#7: Be a problem solver

Your boss is solving problems much bigger than the ones you face. Don’t add to them, especially if they’re trivial. ​Use Google​ if you don’t know how to do something – and try yourself before you reach out for help. Whenever you tell your boss about a problem, be sure to include a couple of potential solutions.

#8: Be honest about your mistakes

Everyone makes mistakes – so when you do, don’t shirk responsibility. Demonstrate that you’ve learned better. It will reassure your boss that you know how to avoid the same thing happening again.

#9: Use your strengths to support your boss’s weaknesses

We all have different strengths and weaknesses. Learn what you’re good at: is it writing? Research? Meticulous spreadsheet-keeping? Where you can see your boss struggling, be prepared to step in (but don’t be condescending).

#10: Keep your boss in the loop

Keep tabs on what you’re doing​, and record it on a monthly basis. Include progress updates for ongoing projects, tasks you’ve completed, milestones you’ve achieved, and what you’re working on next. Listing your achievements will also help you build a strong and convincing track record – and it’ll be useful when you decide to start applying for new jobs, and need to redo your CV!

#11: Deliver the goods

Whatever you were asked to do, complete it all. Don’t bring half done tasks back to your boss. Don’t give him or her extra work, or work you should have done. If you’re struggling, ask if anyone around your office has capacity to help you out – but not at a senior level.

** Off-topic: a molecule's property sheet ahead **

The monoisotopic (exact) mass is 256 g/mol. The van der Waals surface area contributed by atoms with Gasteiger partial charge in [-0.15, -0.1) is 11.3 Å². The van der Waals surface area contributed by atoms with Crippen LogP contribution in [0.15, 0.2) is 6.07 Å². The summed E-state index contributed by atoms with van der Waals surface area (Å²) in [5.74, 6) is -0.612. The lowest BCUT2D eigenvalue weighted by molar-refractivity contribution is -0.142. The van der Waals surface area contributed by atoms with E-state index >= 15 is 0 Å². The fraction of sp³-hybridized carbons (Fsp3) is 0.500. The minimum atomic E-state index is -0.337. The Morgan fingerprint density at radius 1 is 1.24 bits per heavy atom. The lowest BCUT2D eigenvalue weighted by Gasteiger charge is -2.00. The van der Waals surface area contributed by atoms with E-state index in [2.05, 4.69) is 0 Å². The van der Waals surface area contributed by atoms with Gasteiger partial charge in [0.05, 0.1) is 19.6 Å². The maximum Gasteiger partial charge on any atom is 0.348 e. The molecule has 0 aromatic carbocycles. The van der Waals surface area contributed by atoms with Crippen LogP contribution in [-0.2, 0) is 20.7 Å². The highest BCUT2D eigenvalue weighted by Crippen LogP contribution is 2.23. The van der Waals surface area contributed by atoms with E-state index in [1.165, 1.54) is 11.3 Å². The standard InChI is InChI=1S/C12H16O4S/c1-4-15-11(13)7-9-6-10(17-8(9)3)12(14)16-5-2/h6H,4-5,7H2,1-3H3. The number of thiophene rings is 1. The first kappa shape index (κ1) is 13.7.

If you find yourself struggling to complete your work on a regular basis, take a look at what you’re giving your attention to at work. ​It may be time to reprioritise​.

#12: Pick your battles

You’re there to make your boss’s life easier – ​so choose carefully when to press your point and when to retreat​. Feel free to share your views, but only if you’re contributing something useful to the discussion. Be prepared with evidence to support your viewpoint – arm yourself with case studies and examples of how your suggestion has worked in other organisations.

#13: Meet your boss halfway

Finally, ​as Gary Wood once said​, “Don’t wait for your ship to come in: swim out to meet it.” Look for opportunities to impress and make your boss look good – whether that’s organising the office, drawing their attention to an important call, or recommending them a new software that does exactly what they want it to.

How we help

The Student Book & The Graduate Book: Get (& Thrive In) The Job You Really Want

Chris Davies is the author of The Student Book, All you need to know to get the job you really want and The Graduate Book, All you need to know to do really well at work. The Graduate Book is divided up into 13 chapters, with exercises at the end of each chapter. Chapter 4 discusses learning best from a great boss.